In a primary election that is traditionally a low-turnout affair, Tennesseans will go to the polls on Thursday, August 7th for State Primaries and county elections. In fact, Tennesseans have been having some kind of an election on the first Thursday in August since 1797 (Constitution of 1796, Article 1 Section 5). In the early days of Tennessee Statehood, the August election was the one where all State elected officials were finally chosen, and owing to the mode of transportation of those days, and the fact that votes were to be normally cast in the county seat, elections lasted for two days, the ballots were cast in paper and ink or pencil, and the counting for any Statewide polls could take days or even weeks. Candidates standing for legislative seats often had to wait many days as the results came in for geographically larger constituencies, many of which were even more rural than they are in our own day.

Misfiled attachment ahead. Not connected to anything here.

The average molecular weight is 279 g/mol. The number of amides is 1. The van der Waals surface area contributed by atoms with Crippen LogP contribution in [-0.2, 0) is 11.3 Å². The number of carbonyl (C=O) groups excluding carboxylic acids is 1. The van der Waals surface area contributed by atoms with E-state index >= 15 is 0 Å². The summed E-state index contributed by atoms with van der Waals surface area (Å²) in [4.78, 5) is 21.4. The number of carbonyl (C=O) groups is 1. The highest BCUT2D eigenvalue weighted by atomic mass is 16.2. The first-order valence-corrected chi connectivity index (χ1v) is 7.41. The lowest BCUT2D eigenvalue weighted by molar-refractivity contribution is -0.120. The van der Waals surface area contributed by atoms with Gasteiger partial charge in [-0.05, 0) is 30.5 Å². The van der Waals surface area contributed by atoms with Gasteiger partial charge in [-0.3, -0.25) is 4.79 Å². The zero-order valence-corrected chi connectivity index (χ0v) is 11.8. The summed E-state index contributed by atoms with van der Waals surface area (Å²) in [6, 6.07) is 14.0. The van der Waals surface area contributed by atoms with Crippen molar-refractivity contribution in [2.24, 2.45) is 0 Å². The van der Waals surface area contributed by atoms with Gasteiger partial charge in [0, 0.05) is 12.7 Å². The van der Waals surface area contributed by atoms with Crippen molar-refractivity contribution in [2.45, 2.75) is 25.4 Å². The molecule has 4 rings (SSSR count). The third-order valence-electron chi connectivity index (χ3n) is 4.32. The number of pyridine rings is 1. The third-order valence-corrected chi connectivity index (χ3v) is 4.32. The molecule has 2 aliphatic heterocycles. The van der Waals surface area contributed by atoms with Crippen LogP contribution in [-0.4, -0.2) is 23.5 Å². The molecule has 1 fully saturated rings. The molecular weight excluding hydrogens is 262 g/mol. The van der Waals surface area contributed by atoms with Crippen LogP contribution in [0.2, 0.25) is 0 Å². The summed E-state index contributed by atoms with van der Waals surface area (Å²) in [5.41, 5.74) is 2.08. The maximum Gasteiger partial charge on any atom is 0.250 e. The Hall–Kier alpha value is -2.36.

We take for granted the notion that today, our ballot is a secret ballot and no one can find out who we actually vote for on the day of an election, or associate our personal vote with our name. That wasn't always the case, either, as voting in late-18th and early-19th Century America, in those days confined only to men, was often a community affair, and the men of a certain county or community would often agree to cast their votes as a block. Most U.S. locations did not move to the current model of the "Australian ballot" until the 1880's.
Today, Tennessee's Statewide General Election is in November, but largely owing to tradition, our State Primary and county General Elections are held on the first Thursday in August. Early voting has become commonplace throughout Tennessee, however, and members of the electorate may begin voting early this Friday, July 18th, and may do so until Saturday, August 2nd. Early voting times and locations can be ascertained by contacting the Election Commission in your Tennessee county.